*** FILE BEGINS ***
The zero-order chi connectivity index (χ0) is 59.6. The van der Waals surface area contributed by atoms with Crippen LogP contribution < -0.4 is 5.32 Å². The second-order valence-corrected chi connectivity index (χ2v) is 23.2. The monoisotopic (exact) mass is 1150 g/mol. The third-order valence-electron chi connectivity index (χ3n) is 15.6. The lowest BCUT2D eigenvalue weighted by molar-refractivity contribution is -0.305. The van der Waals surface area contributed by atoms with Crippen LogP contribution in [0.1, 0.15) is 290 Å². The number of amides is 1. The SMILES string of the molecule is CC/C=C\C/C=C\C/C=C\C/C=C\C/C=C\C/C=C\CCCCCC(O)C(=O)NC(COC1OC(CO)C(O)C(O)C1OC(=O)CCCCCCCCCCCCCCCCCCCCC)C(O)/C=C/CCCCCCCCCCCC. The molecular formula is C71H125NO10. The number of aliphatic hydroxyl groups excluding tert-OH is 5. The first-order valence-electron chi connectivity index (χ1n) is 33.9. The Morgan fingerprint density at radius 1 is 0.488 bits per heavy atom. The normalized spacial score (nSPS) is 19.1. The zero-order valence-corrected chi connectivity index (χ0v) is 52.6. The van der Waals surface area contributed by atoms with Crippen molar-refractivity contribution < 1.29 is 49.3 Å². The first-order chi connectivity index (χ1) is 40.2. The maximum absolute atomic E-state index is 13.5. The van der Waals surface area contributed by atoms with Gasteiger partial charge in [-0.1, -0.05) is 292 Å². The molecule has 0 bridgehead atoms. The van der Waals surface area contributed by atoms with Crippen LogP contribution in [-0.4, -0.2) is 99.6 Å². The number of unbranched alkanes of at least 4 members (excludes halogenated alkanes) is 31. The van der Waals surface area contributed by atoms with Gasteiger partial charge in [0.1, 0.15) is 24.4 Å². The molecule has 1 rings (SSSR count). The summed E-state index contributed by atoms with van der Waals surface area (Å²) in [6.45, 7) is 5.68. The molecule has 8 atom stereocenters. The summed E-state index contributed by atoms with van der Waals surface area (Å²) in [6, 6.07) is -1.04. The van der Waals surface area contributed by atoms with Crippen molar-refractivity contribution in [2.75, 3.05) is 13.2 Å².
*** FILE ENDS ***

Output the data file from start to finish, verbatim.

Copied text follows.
The zero-order chi connectivity index (χ0) is 59.6. The van der Waals surface area contributed by atoms with Crippen LogP contribution < -0.4 is 5.32 Å². The second-order valence-corrected chi connectivity index (χ2v) is 23.2. The monoisotopic (exact) mass is 1150 g/mol. The third-order valence-electron chi connectivity index (χ3n) is 15.6. The lowest BCUT2D eigenvalue weighted by molar-refractivity contribution is -0.305. The van der Waals surface area contributed by atoms with Crippen LogP contribution in [0.1, 0.15) is 290 Å². The number of amides is 1. The SMILES string of the molecule is CC/C=C\C/C=C\C/C=C\C/C=C\C/C=C\C/C=C\CCCCCC(O)C(=O)NC(COC1OC(CO)C(O)C(O)C1OC(=O)CCCCCCCCCCCCCCCCCCCCC)C(O)/C=C/CCCCCCCCCCCC. The molecular formula is C71H125NO10. The number of aliphatic hydroxyl groups excluding tert-OH is 5. The first-order valence-electron chi connectivity index (χ1n) is 33.9. The Morgan fingerprint density at radius 1 is 0.488 bits per heavy atom. The normalized spacial score (nSPS) is 19.1. The zero-order valence-corrected chi connectivity index (χ0v) is 52.6. The van der Waals surface area contributed by atoms with Crippen molar-refractivity contribution < 1.29 is 49.3 Å². The first-order chi connectivity index (χ1) is 40.2. The maximum absolute atomic E-state index is 13.5. The van der Waals surface area contributed by atoms with Gasteiger partial charge in [-0.1, -0.05) is 292 Å². The molecule has 0 bridgehead atoms. The van der Waals surface area contributed by atoms with Crippen LogP contribution in [-0.4, -0.2) is 99.6 Å². The number of unbranched alkanes of at least 4 members (excludes halogenated alkanes) is 31. The van der Waals surface area contributed by atoms with Gasteiger partial charge in [0.1, 0.15) is 24.4 Å². The molecule has 1 rings (SSSR count). The summed E-state index contributed by atoms with van der Waals surface area (Å²) in [6.45, 7) is 5.68. The molecule has 8 atom stereocenters. The summed E-state index contributed by atoms with van der Waals surface area (Å²) in [6, 6.07) is -1.04. The van der Waals surface area contributed by atoms with Crippen molar-refractivity contribution in [2.75, 3.05) is 13.2 Å².